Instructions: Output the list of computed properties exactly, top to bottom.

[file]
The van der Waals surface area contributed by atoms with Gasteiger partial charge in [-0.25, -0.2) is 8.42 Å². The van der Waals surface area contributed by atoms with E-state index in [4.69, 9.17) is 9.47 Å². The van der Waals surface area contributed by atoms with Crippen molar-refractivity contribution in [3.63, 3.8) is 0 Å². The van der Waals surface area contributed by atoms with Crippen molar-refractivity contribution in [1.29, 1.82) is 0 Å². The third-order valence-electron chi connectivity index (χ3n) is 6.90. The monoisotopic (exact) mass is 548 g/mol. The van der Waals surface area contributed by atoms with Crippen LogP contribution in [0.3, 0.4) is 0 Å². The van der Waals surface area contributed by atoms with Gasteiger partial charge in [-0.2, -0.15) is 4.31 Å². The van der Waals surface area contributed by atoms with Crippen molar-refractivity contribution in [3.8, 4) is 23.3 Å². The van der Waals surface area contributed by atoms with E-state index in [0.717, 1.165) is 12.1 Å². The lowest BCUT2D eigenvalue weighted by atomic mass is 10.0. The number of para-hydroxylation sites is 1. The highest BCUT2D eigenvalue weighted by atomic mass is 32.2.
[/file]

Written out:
The van der Waals surface area contributed by atoms with Gasteiger partial charge in [-0.25, -0.2) is 8.42 Å². The van der Waals surface area contributed by atoms with E-state index in [4.69, 9.17) is 9.47 Å². The van der Waals surface area contributed by atoms with Crippen molar-refractivity contribution in [3.63, 3.8) is 0 Å². The van der Waals surface area contributed by atoms with Crippen molar-refractivity contribution in [1.29, 1.82) is 0 Å². The third-order valence-electron chi connectivity index (χ3n) is 6.90. The monoisotopic (exact) mass is 548 g/mol. The van der Waals surface area contributed by atoms with Crippen LogP contribution in [0.3, 0.4) is 0 Å². The van der Waals surface area contributed by atoms with Gasteiger partial charge in [-0.2, -0.15) is 4.31 Å². The van der Waals surface area contributed by atoms with Crippen molar-refractivity contribution in [3.8, 4) is 23.3 Å². The van der Waals surface area contributed by atoms with E-state index in [0.717, 1.165) is 12.1 Å². The lowest BCUT2D eigenvalue weighted by atomic mass is 10.0. The number of para-hydroxylation sites is 1. The highest BCUT2D eigenvalue weighted by atomic mass is 32.2.